count, II. 197. See Carlisle, Earl of. Morris, Gouverneur, I. 256. Morris, Rev. Mr., II. 396. Morrow, Governor, I. 372. Mortemart, Viscomnte and Viscomtesse de, II 61, 66. Mos, Marquesa de, I. 207. Motley, J. Lothrop, letter from, II. 256. Muhlenburg, Dr , I. 111. Mulgrave, Countess, II. 179. Mulgrave, Earl of, I. 420, 421, 422, 423, 424, 435, 437, 438. Muller, Johann, I. 115. Muller, Johann, II. 412. Munchhausen, Baron, I. 501. Munich, visits, II. 34, 99. Munster, Count, I. 77, 78. Murchison, (Sir) Roderick, I. 419, 421, II. 155, 176, 179, 371 Mure, Colonel, William, II. 70, 77, 80. Murray, J. A., I. 277, 408. Murray, John, II 147, 255. Murray, John, senior, I. 58, 60, 62, 68, 294. Murray, Mr., II. 149. Museum of Comparative Zoology, Cambridge, II. 422, 423, 438 and note, 445. Musgrave, Bishop of Hereford, II. 178. Musgrave, Mr., I. 246, 247, 248. Musignano, Charles Bonaparte, Prince (afterwards Canino), II. 60, 66, 85, 127, 141.
Margaret Fuller, Memoirs of Margaret Fuller Ossoli (ed. W. H. Channing), chapter 1 (search)
pend this evening with her, and wish you were to be with us. Cambridge, Jan. 3, 1828.—I am reading Sir William Temple's works, with great pleasure. Such enlarged views are rarely to be found combined with such acuteness and discrimination. His style, though diffuse, is never verbose or overloaded, but beautifully expressive; t is English, too, though he was an accomplished linguist, and wrote much and well in French, Spanish, and Latin. The latter he used, as he says of the Bishop of Munster, (with whom he corresponded in that tongue,) more like a man of the court and of business than a scholar. He affected not Augustan niceties, but his expressions are free and appropriate. I have also read a most entertaining book, which I advise you to read, (if you have not done so already,) Russell's Tour in Germany. There you will find more intelligent and detailed accounts than I have seen anywhere of the state of the German universities, Viennese court, secret associations, Plica Pol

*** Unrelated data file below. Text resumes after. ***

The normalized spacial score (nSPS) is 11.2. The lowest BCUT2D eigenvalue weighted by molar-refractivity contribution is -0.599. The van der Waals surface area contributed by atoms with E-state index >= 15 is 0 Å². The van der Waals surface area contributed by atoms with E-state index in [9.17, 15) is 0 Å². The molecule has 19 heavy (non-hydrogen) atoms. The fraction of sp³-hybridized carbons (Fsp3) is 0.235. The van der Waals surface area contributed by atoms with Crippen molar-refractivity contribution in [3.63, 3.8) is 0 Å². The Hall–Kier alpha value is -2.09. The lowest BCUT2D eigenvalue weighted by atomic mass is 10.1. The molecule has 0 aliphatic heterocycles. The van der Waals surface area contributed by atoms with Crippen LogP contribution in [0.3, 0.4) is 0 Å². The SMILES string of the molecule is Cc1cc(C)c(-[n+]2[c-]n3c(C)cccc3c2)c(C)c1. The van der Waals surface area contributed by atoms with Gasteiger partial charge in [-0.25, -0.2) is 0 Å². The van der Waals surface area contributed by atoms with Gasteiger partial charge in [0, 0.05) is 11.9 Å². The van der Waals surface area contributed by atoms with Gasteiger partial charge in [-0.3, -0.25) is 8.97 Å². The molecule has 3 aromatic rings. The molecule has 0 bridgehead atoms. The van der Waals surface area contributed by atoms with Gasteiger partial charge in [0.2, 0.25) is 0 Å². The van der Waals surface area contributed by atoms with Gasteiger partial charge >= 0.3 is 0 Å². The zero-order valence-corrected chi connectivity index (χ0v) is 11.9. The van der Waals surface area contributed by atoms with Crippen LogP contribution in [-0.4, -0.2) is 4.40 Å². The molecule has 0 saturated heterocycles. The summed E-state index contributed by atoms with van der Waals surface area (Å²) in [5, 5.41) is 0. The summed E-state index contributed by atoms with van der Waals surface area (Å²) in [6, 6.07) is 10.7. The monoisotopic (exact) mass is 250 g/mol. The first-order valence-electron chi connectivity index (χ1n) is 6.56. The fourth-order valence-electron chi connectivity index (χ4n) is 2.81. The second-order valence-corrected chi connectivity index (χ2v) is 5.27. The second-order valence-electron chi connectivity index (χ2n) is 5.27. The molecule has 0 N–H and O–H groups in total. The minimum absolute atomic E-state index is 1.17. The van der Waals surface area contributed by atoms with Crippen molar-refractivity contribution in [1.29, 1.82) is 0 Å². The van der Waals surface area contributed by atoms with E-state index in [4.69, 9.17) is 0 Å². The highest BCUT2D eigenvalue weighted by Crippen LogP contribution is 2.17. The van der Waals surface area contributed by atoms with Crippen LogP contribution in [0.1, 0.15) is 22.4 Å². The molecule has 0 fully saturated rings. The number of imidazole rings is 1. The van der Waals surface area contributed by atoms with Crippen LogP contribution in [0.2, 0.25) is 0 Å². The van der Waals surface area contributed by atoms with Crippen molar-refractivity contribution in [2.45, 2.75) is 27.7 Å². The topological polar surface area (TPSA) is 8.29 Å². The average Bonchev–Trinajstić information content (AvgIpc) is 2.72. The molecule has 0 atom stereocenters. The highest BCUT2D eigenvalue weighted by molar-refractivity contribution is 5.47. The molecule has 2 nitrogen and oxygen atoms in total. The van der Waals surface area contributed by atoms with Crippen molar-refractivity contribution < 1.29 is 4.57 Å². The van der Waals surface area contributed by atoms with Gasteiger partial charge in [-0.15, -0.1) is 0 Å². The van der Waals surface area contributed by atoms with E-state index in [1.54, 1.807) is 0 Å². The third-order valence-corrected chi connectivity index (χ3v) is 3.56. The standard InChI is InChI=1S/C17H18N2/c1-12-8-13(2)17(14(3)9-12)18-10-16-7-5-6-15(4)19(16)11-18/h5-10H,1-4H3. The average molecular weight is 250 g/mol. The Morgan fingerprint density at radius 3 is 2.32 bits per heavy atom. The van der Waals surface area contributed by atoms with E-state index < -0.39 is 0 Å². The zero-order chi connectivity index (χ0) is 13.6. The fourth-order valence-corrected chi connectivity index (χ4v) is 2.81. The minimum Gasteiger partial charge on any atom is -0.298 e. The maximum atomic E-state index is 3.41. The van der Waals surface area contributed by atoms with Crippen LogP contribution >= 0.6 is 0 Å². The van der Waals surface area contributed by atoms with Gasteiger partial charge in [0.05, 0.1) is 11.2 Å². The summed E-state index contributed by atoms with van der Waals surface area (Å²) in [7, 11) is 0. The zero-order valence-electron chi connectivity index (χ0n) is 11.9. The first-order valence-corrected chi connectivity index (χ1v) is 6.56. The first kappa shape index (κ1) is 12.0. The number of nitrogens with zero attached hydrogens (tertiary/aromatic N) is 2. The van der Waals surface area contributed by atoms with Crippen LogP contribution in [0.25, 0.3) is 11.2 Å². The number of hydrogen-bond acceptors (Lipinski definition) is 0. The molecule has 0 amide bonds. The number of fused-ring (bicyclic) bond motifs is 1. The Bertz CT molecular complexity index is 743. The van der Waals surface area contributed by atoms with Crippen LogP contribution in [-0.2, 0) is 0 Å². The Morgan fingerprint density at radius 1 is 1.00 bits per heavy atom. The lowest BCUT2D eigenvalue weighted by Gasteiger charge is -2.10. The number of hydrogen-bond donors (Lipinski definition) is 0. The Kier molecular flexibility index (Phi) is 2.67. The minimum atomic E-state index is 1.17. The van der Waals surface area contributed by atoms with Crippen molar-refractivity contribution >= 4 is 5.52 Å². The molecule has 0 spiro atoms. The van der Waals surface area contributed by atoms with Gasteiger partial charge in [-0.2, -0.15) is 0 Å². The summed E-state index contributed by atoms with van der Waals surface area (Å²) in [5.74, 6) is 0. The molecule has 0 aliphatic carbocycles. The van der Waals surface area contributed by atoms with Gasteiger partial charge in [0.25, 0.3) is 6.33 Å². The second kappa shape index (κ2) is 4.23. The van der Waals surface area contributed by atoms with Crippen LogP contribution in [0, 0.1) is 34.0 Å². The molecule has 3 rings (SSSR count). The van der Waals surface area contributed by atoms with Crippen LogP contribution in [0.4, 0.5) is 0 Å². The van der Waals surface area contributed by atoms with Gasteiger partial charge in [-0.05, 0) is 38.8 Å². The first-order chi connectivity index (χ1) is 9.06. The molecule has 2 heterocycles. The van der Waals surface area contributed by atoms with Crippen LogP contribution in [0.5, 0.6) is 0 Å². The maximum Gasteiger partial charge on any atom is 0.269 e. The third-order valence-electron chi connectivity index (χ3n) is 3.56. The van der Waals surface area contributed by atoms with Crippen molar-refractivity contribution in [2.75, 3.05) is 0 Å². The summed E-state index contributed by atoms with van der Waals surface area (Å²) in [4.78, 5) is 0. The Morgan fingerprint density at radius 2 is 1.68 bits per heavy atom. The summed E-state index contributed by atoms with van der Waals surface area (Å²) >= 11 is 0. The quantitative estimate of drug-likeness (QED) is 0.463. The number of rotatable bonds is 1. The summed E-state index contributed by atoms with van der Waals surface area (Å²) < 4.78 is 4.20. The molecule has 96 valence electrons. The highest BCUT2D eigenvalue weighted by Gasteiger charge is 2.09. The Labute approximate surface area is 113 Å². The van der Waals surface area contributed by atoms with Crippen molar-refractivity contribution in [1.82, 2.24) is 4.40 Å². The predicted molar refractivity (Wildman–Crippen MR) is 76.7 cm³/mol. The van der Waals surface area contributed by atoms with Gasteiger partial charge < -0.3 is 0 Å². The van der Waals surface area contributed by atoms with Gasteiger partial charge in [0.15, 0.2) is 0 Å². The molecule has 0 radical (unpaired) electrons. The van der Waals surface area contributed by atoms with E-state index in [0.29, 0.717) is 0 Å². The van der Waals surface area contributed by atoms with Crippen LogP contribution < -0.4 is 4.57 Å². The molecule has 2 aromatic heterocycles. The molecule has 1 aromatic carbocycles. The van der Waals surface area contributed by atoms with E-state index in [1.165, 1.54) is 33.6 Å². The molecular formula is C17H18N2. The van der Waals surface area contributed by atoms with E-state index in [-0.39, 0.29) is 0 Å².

Thomas Wentworth Higginson, Henry Wadsworth Longfellow, Appendix III: translations of Mr. Longfellows works (search)
eing aided by the learned guidance of Professor Wiener of Harvard University. Even with this enlargement the list is doubtless quite incomplete; so widely scattered are these translations among the periodicals and even the schoolbooks of different nations, and so much time and labor would be required to furnish an absolutely complete exhibit. German Longfellow's Gedichte. Übersetzt von Carl Bottger. Dessau: 1856. Balladen und Lieder von H. W. Longfellow. Deutsch von A. R. Nielo. Munster: 1857. Longfellow's Gedichte. Von Friedrich Marx. Hamburg und Leipzig: 1868. Longfellow's ältere und neuere Gedichte in Auswald. Deutsch von Adolf Laun. Oldenburg: 1879. Der Spanische Studente. Übersetzt Karl Bottger. Dessau: 1854. The Same. Von Marie Helene Le Maistre. Dresden: n. d. The Same. Übersetzt von Hafeli. Leipzig: n. d. Evangeline. Aus dem Englischen. Hamburg: 1857. The Same. Aus dem Englischen. Von P. J. Belke. Leipzig: 1854. The Same. Mit Anmerku
ican history, like the moment of their entrance, was a season of glory. The little nation of merchants and manufacturers had just achieved its independence of Spain, and given to the Protestant world a brilliant example of a federal republic, when its mariners took possession of the Hudson. The country was now reconquered, at a time when the provinces, single-handed, were again struggling for Chap. XV} existence against yet more powerful antagonists. France, supported by the bishops of Munster and Cologne, had succeeded in involving England in a conspiracy for the political destruction of England's commercial rival. Charles II. had begun hostilities as a pirate; and Louis XIV. did not disguise the purpose of conquest. With armies amounting to two hundred thousand men, to which the Netherlands could oppose no more than twenty thousand, the French monarch invaded the republic; and within a month, Holland 1673 was exposed to the same desperate dangers which had been encountered